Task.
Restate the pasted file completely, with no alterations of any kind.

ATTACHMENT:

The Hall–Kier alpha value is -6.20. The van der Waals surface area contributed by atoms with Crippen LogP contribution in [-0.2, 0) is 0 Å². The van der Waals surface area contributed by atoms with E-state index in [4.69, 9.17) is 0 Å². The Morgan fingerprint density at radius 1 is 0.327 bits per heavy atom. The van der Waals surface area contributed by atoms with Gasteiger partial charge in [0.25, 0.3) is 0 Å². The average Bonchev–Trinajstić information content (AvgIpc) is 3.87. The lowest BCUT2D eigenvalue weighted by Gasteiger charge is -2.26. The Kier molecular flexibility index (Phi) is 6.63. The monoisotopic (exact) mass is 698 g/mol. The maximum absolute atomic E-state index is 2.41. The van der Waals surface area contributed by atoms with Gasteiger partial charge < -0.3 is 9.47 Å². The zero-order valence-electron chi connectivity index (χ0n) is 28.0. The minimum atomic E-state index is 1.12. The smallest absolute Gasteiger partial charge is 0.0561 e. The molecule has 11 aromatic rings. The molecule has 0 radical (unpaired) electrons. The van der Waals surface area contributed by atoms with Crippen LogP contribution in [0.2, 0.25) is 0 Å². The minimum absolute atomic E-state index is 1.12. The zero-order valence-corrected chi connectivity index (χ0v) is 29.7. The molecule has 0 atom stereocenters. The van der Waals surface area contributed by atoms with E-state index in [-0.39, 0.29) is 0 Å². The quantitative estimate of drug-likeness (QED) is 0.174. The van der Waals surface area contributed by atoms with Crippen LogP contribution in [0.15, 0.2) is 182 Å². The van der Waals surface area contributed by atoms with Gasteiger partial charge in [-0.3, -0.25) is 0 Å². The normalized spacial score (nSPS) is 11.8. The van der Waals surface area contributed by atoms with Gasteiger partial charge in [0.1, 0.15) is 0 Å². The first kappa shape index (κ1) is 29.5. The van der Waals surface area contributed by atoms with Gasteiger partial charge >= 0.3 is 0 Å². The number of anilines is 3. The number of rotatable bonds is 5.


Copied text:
The Hall–Kier alpha value is -6.20. The van der Waals surface area contributed by atoms with Crippen LogP contribution in [-0.2, 0) is 0 Å². The van der Waals surface area contributed by atoms with E-state index in [4.69, 9.17) is 0 Å². The Morgan fingerprint density at radius 1 is 0.327 bits per heavy atom. The van der Waals surface area contributed by atoms with Gasteiger partial charge in [0.25, 0.3) is 0 Å². The average Bonchev–Trinajstić information content (AvgIpc) is 3.87. The lowest BCUT2D eigenvalue weighted by Gasteiger charge is -2.26. The Kier molecular flexibility index (Phi) is 6.63. The monoisotopic (exact) mass is 698 g/mol. The maximum absolute atomic E-state index is 2.41. The van der Waals surface area contributed by atoms with Gasteiger partial charge < -0.3 is 9.47 Å². The zero-order valence-electron chi connectivity index (χ0n) is 28.0. The minimum atomic E-state index is 1.12. The smallest absolute Gasteiger partial charge is 0.0561 e. The molecule has 11 aromatic rings. The molecule has 0 radical (unpaired) electrons. The van der Waals surface area contributed by atoms with Crippen LogP contribution in [0.2, 0.25) is 0 Å². The minimum absolute atomic E-state index is 1.12. The zero-order valence-corrected chi connectivity index (χ0v) is 29.7. The molecule has 0 atom stereocenters. The van der Waals surface area contributed by atoms with E-state index in [-0.39, 0.29) is 0 Å². The quantitative estimate of drug-likeness (QED) is 0.174. The van der Waals surface area contributed by atoms with Crippen LogP contribution in [0.15, 0.2) is 182 Å². The van der Waals surface area contributed by atoms with Gasteiger partial charge in [-0.3, -0.25) is 0 Å². The normalized spacial score (nSPS) is 11.8. The van der Waals surface area contributed by atoms with Gasteiger partial charge in [0.1, 0.15) is 0 Å². The first kappa shape index (κ1) is 29.5. The van der Waals surface area contributed by atoms with Gasteiger partial charge >= 0.3 is 0 Å². The number of anilines is 3. The number of rotatable bonds is 5.